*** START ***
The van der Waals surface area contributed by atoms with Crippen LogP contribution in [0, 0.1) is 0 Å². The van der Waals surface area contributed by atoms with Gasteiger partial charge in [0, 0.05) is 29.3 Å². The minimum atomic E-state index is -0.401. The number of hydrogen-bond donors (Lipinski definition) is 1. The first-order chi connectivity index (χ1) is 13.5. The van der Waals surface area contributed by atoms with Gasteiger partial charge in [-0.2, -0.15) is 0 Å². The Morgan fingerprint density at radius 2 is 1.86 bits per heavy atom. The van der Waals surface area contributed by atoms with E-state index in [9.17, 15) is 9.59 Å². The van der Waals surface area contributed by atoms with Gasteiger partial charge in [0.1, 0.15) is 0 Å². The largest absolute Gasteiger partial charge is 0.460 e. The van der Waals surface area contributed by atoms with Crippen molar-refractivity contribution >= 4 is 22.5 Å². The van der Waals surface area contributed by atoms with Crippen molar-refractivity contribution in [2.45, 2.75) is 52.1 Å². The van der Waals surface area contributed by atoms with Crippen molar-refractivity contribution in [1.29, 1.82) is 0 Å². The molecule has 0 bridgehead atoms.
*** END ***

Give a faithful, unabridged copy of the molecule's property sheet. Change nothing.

The van der Waals surface area contributed by atoms with Crippen LogP contribution in [0, 0.1) is 0 Å². The van der Waals surface area contributed by atoms with Gasteiger partial charge in [0, 0.05) is 29.3 Å². The minimum atomic E-state index is -0.401. The number of hydrogen-bond donors (Lipinski definition) is 1. The first-order chi connectivity index (χ1) is 13.5. The van der Waals surface area contributed by atoms with Gasteiger partial charge in [-0.2, -0.15) is 0 Å². The Morgan fingerprint density at radius 2 is 1.86 bits per heavy atom. The van der Waals surface area contributed by atoms with E-state index in [9.17, 15) is 9.59 Å². The van der Waals surface area contributed by atoms with Gasteiger partial charge in [0.1, 0.15) is 0 Å². The largest absolute Gasteiger partial charge is 0.460 e. The van der Waals surface area contributed by atoms with Crippen molar-refractivity contribution >= 4 is 22.5 Å². The van der Waals surface area contributed by atoms with Crippen molar-refractivity contribution in [2.45, 2.75) is 52.1 Å². The van der Waals surface area contributed by atoms with Crippen molar-refractivity contribution in [1.29, 1.82) is 0 Å². The molecule has 0 bridgehead atoms.